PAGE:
Update, 7:35 pm ET: Intel told Ars Technica that it is possible for both Intel and AMD-based platforms to update Arc GPU firmware, and that Intel’s Management Engine wasn’t actually required for firmware updates.
“Intel Arc products do not require the host CSME to update Arc firmware,” an Intel spokesperson told Ars. “Firmware updates will work on both AMD and Intel platforms. Arc products have their own Graphics Security Control for firmware updates and leverage existing Intel technology like the HECI interface protocol to implement the firmware update flow.”
A follow-up from Richard Hughes, the developer who originally discovered the limitation, said that another user had told him that an “HECI-using GSC device shows up in Windows” when an Arc GPU is installed, which ought to allow updates on x86 devices. We confirmed this ourselves on a Windows PC with an Arc GPU installed and saw Intel’s GSC firmware interface listed in the device manager, which ought to work the same way on both Intel and AMD platforms since it’s a part of the GPU itself. (How and whether it will work in x86 Linux is something we can’t confirm at this point.)
Non-x86 platforms, including those based on Arm CPUs and IBM’s Power architecture, still may not be able to update Arc GPU firmware. But the vast majority of consumer-oriented gaming GPUs won’t end up in these systems, making this firmware update issue something that almost no one will actually be affected by.
Original story: In our review of Intel’s Arc GPUs, we were generally impressed by their performance for the price, especially as a first-generation product. But buyers have plenty of potential caveats to consider, including unstable drivers, inconsistent performance, and a couple of weird problems that you need to dig around in your computer’s BIOS settings to resolve.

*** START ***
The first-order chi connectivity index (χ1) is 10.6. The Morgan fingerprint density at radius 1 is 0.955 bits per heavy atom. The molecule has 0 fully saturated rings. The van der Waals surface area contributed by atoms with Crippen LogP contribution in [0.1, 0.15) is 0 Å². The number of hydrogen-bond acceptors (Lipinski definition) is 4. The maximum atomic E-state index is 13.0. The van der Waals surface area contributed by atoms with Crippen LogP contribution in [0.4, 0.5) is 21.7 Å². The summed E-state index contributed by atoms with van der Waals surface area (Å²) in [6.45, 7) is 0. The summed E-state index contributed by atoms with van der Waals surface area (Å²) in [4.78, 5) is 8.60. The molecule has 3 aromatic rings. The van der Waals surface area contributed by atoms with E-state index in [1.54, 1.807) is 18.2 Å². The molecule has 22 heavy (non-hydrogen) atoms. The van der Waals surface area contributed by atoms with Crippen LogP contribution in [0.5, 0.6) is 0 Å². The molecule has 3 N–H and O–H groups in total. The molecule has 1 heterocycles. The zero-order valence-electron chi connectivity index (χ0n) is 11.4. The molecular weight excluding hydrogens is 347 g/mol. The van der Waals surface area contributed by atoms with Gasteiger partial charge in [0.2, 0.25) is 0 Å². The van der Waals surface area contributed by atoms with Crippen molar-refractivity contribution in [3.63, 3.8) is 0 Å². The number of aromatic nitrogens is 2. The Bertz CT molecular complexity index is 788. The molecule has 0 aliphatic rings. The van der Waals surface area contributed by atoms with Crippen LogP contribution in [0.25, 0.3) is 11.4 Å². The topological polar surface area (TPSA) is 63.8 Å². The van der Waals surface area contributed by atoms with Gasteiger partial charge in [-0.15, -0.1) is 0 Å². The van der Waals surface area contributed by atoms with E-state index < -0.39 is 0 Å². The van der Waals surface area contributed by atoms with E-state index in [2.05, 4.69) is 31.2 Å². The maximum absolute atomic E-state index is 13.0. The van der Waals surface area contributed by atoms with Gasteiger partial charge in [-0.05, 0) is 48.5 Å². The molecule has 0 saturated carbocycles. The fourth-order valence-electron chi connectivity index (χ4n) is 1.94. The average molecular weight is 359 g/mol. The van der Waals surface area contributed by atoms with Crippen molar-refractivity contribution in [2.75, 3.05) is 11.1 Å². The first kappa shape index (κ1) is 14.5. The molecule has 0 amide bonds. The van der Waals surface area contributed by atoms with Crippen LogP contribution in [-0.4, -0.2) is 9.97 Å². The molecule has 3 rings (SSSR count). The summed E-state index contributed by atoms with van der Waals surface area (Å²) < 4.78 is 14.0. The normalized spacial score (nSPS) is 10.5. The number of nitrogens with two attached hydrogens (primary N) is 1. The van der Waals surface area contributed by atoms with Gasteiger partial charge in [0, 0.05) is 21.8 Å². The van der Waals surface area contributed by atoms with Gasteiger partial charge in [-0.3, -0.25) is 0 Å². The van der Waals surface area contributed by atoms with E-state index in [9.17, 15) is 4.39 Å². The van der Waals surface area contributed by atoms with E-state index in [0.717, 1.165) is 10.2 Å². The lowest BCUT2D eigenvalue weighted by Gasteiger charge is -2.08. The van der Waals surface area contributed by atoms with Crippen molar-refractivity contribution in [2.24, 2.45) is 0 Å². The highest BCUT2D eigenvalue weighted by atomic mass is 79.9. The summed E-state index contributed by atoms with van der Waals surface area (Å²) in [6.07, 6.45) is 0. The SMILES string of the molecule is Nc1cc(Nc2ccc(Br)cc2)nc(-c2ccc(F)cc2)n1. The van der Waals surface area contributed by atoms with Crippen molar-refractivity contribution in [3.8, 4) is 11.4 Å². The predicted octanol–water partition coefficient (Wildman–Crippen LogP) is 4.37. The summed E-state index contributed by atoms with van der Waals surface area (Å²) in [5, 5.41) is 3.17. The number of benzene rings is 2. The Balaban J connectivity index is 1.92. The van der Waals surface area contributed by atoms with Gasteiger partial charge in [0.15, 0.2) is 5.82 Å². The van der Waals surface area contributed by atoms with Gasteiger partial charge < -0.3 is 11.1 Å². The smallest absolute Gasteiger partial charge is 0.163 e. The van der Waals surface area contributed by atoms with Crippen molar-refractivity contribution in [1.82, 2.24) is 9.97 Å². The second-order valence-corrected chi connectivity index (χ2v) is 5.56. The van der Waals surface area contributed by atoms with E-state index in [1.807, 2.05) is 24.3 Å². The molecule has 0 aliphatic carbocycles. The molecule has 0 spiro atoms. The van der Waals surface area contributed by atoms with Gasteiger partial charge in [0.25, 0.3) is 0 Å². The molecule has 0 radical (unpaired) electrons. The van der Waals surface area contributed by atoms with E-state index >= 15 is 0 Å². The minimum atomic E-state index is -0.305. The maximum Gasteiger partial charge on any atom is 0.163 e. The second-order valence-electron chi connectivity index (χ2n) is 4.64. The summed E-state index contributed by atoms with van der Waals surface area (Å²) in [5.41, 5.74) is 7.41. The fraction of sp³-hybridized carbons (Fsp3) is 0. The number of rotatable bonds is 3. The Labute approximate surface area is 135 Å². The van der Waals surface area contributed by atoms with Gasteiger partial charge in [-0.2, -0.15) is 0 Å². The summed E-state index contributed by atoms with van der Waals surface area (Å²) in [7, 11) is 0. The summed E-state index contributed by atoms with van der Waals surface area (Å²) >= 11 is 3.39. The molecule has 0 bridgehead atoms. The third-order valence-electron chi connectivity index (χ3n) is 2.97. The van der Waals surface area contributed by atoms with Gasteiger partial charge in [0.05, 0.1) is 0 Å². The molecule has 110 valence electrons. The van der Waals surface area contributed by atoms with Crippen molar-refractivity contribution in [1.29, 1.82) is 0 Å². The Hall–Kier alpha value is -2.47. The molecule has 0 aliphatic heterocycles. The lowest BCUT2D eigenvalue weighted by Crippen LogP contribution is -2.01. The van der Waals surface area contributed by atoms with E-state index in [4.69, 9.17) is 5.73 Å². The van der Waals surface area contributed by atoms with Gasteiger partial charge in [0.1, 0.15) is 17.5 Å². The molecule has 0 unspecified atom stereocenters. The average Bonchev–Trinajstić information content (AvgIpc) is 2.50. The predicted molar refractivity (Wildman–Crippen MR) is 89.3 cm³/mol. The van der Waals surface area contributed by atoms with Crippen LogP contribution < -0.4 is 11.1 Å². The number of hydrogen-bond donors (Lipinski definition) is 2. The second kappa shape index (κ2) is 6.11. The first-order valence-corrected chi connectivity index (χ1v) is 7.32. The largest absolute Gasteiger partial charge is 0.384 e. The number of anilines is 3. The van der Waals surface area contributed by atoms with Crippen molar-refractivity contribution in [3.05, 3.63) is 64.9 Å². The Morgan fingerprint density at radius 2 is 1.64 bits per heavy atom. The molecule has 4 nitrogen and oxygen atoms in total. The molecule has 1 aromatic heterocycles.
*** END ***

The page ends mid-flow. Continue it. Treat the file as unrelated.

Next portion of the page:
Linux developers working on Arc support appear to have uncovered another oddity about the cards. According to developer Richard Hughes (as reported by Phoronix), updating the firmware on Arc GPUs appears to be handled by the Intel Management Engine, a small microcontroller that is only included in PCs with Intel processors. Hughes ran into the problem specifically in the context of IBM’s POWER CPU architecture, but it seems to make firmware updates impossible on any non-Intel platform, including those based on AMD or Arm CPUs.
Luckily, these kinds of GPU firmware updates don’t happen all that often, and when they do happen, it’s usually to fix a specific obscure problem or add minor features—using a GPU with outdated firmware isn’t the end of the world. On the other hand, if ever a GPU was going to need important firmware updates somewhere down the line, it would be this first generation of Arc cards, which are Intel’s first widely released dedicated GPUs and have already proven to be exceptionally rough around the edges in a bunch of other ways.
We’ve contacted Intel to ask whether it plans to change how Arc firmware updates are installed, and we’ll update this article if we receive a response.